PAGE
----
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The coronavirus economy lives on in suspense, not free fall


Vernon L. Smith

While on spring break from Chapman University, I am now “confined” by the pandemic to my home in Tucson where I live part of the year. The fourth of four COVID-19 cases in Pima County (population just over one million) was announced as I write this — a haven of safety indeed. But street traffic is heavy, the stores crowded, and people are busily surfing the empty shelves and buying from the shelves not yet empty.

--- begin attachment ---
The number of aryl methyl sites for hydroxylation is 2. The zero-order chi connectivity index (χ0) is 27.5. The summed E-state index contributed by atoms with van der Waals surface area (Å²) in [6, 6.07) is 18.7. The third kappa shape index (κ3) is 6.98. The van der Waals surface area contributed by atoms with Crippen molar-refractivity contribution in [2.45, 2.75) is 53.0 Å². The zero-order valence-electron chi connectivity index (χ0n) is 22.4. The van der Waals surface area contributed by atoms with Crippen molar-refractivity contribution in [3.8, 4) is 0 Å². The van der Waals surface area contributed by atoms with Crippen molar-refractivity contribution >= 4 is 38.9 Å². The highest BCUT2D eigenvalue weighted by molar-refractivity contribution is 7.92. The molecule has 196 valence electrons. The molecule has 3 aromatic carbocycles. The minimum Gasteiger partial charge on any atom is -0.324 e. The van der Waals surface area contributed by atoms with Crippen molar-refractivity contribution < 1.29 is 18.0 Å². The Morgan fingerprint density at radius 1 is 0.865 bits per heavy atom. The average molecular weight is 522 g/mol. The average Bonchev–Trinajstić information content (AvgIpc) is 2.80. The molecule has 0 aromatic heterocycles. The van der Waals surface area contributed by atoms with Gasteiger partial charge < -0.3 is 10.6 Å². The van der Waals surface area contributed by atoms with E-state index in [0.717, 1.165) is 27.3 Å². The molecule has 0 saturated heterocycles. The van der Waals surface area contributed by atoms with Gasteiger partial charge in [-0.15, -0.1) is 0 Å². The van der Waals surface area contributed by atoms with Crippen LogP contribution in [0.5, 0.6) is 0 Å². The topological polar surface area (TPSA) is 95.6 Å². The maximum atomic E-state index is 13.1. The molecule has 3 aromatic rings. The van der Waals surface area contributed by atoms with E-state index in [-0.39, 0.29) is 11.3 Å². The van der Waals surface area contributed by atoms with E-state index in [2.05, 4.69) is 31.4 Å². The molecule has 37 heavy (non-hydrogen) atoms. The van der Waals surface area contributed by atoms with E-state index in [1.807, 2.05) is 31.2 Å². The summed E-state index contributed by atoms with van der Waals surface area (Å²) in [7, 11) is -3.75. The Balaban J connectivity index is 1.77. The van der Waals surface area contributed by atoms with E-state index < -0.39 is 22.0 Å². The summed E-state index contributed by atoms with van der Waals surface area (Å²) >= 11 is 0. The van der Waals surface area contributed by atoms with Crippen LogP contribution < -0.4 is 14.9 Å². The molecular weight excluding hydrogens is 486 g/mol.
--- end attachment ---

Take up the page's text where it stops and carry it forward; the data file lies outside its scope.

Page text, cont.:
Americans are selling securities and buying toilet paper as Donald Trump urges us all to socially distance ourselves at least six feet from each other and limit gatherings to no more than 10. Local stores have announced that oldsters like me will be allowed to shop their empty shelves for one hour before regular opening time.

There is a deep economic lesson hidden in this rush to stock up on ordinary consumer goods, coordinated spontaneously by common fears of supply shortages and stock-outs.



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